Many of our teachers of older children practice “emergent curriculum,” which is a way of planning a curriculum that is based on the children’s interest and passion.
Using this method, you can wait and see what your students express interest in before you invest in tons of materials at the beginning. Many things can wait until you’re further along with your school, know your students better, and have a more stable income.
Partner with Parents
It’s not uncommon for family child care homes to ask parents to supply some of the materials for their child, including blankets, diapers, wipes, pack and play cribs, car seats, and sheets for naptime.
While most of this is completely reasonable, keep in mind that if you ask parents to provide more labor-intensive items (like food), you may need to reduce tuition slightly.
Simplify food prep
It can be costly to serve fresh, healthy food. Contact your local child care resource and referral program to learn about the National School Lunch Program through the USDA’s Food and Nutrition Services.
Administered by state agencies, the program offers monthly financial support to family child care providers for serving nutritious meals. There are some rules involved, including mandatory trainings and visits to your school.
Once approved by your state’s education agency to participate in these programs, you must submit a monthly claim for reimbursement to receive payment for meals served.
To apply for the food program, you must have children currently enrolled at your school, serve meals that are in compliance with the USDA’s food requirements, keep daily records of food served and children in attendance at meals, attend a mandatory training, and comply with other program requirements.
Consider your age group
Family child cares that serve only infants (0-2 years) typically cost less to start than those that serve older children, Nichols says.
Because of the high demand for infant care, you will have an easier time finding families and won’t have to purchase a lot of specialized equipment (especially if you follow the RIE method).
Think: lots of open-ended materials and open space for movement. By serving only infants, you can strategically optimize just one or two rooms of your home, and don’t necessarily need to transform your entire house into a full-fledged preschool the moment you open your doors.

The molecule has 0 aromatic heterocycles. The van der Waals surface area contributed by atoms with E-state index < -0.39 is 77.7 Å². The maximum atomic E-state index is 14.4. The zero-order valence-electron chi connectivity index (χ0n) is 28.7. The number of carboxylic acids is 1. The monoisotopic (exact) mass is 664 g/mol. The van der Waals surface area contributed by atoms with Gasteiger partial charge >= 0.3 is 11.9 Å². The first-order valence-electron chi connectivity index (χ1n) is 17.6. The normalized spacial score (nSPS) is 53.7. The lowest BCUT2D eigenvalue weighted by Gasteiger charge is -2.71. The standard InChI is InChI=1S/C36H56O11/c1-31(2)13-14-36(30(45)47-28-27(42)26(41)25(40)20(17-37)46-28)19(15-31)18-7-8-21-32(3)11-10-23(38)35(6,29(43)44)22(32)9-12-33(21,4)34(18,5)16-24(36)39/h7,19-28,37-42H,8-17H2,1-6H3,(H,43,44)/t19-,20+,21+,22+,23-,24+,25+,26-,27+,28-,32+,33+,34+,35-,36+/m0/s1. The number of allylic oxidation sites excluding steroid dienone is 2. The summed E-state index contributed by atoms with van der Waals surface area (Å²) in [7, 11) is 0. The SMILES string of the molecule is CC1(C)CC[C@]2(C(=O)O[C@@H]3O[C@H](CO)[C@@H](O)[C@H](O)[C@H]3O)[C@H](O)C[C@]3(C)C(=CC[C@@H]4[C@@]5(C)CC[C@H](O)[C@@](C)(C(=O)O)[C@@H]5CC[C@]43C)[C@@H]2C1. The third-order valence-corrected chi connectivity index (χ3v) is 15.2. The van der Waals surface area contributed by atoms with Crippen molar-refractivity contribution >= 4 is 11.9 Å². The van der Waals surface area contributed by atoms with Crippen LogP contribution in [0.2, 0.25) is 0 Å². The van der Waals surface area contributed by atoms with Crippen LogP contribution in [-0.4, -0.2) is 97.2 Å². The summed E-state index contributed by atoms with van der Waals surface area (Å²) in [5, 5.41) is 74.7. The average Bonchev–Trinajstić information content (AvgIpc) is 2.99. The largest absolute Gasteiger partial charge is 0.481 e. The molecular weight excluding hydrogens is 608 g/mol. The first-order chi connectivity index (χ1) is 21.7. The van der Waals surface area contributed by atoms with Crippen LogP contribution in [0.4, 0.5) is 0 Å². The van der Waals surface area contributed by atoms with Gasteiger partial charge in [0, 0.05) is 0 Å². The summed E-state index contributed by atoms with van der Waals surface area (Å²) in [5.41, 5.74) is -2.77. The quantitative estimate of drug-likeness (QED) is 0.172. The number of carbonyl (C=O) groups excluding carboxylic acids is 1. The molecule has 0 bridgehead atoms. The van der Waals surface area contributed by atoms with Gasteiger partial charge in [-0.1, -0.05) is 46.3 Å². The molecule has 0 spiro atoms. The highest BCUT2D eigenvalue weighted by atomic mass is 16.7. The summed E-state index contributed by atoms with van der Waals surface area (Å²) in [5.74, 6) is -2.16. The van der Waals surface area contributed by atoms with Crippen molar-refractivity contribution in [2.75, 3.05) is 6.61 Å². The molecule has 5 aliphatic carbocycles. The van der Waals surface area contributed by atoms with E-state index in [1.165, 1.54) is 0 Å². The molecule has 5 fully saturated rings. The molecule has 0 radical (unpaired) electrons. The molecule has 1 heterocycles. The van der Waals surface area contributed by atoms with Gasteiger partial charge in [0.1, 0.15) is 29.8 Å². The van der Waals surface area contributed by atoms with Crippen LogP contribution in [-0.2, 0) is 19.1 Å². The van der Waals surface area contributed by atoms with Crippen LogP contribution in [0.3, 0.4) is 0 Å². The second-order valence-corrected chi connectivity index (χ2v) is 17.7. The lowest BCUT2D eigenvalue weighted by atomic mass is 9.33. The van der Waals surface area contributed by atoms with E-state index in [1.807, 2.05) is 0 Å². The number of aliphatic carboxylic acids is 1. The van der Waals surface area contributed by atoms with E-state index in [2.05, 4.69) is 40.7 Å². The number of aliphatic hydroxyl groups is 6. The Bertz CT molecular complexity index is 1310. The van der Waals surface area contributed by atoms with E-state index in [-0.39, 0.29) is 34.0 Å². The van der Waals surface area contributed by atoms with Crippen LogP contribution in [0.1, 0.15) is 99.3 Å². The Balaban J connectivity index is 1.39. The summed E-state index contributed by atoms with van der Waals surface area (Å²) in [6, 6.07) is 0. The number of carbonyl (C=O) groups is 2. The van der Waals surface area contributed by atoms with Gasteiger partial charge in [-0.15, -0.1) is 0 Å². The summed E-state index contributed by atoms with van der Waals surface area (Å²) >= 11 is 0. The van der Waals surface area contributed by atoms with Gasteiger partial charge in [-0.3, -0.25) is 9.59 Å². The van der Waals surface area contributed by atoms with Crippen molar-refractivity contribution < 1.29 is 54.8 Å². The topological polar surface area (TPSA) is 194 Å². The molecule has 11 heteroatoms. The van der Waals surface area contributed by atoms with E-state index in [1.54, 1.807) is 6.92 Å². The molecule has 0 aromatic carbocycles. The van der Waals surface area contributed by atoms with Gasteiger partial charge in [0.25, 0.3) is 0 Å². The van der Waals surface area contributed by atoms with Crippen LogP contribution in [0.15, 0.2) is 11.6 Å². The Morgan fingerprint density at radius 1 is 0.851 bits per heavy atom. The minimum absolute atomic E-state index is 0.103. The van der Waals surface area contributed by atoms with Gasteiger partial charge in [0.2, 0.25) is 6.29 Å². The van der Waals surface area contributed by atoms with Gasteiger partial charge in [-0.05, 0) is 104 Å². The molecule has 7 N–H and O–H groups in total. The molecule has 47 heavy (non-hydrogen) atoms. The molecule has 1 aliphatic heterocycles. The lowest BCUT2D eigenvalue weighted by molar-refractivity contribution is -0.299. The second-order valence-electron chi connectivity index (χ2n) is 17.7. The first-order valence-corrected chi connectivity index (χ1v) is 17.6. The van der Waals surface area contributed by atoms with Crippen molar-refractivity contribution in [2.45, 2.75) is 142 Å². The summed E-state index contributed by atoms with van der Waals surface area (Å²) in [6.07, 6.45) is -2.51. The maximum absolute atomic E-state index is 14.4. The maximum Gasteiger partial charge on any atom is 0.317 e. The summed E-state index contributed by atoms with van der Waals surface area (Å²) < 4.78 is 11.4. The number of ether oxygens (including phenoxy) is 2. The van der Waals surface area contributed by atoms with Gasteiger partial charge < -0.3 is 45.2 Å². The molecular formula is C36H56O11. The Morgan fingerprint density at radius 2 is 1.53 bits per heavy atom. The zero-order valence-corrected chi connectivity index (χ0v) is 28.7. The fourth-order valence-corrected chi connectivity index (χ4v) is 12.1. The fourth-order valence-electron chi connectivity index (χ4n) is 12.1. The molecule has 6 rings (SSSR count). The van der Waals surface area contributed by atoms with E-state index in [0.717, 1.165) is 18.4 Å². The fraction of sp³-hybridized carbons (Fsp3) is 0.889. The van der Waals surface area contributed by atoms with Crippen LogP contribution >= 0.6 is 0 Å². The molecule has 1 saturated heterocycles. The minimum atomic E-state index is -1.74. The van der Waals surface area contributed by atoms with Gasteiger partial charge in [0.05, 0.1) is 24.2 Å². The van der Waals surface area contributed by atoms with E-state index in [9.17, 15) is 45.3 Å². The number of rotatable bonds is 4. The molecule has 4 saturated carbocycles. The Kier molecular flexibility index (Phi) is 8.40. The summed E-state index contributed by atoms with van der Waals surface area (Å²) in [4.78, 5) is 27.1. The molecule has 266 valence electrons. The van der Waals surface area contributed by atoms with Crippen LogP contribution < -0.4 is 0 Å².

Creatively use existing space
You don’t have to spend thousands of dollars in costly renovations to your home if you smartly use your existing space and take advantage of community resources, like libraries and parks.
If you don’t have it in your budget to purchase a 300-book library for your little ones right away, make a class trip to the library part of your routine. If you don’t have a backyard (or if yours is in need of some serious landscaping), a regular field trip to the nearby park may be in order.
Don’t stress if you don’t have the resources to update every inch of your home—spending time outside in the community is a great way to connect your students with others and avoid not changing your whole house at once, Nichols says.
On the flip side, if you do have a backyard, consider integrating the outdoors into your school’s theme, as director Devon Schlegelmilch did at Little Lemon Tree Nursery School.
Her approach is a play-based, emergent curriculum in an outdoor setting, taking place predominantly in her backyard. Research shows us that children who play outdoors are happier and less anxious than those cooped up inside all day, and the natural environment fosters children’s connection to the world around them.
An outdoor school requires minimal investment throughout your home.
Be a smart shopper
Nichols’s go-to places for new and gently used items are:
Dollar Tree and Daiso – for science materials like magnifying glasses and gardening materials
Amazon.com – for art and cleaning supplies
SCRAP (San Francisco)- for art supplies and materials
Home Depot – for lumber to build outdoor play materials (such a planter box or sandbox). Mention that you’re a teacher and you may get some free extras lying around in the back!
Goodwill and Thrift Town – for furniture like tables, play kitchens, couches, and bookshelves
IKEA – for furniture, toys, home décor, and kitchenware
Warehouse stores like Costco or Sam’s Club for stocking up on items in bulk, like paper plates, paper towels, and cleaning supplies
If you don’t have time to scour used stores and aren’t much of a DIYer, Nichols says you can furnish an entire school from IKEA for under $2,000.
From bookshelves to easels and art supplies to cubbies and organization systems, everyone’s favorite budget furniture retailer has pretty much everything you might have in mind. Many of its pieces are made from natural materials like wood, which is preferable over plastic.
Before You Buy Anything to Start Your Preschool or Daycare, Ask Yourself…
The more physical space an item takes up, the harder it will be to get rid of (or keep in storage, if you change your mind about it), Nichols warns.
She advises that before purchasing large, expensive items, ask yourself if it fits with the feel of your school, and if it is multipurpose. If the answer to both is yes, it may be a good investment. If you’re unsure, stick to purchasing smaller, more inexpensive items at the beginning, which give you more freedom to swap out with different things if you prefer later on down the road.
Starting a preschool or daycare does require some upfront costs, but with a little strategic planning (and shopping), you will be on your way to launching your family child care without taking out a loan or breaking the bank.
At Wonderschool, we’re here to help you every step of the way—from providing you with a custom shopping list for your school to connecting you with other Wonderschool teachers in your area to swap supplies with.
Contact us today and let us help you make your dream of starting your own preschool a reality.
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Julia was a Community Success Manager at Wonderschool. She worked with providers to help them market their programs to prospective families. She has 8 years of experience in marketing and project management.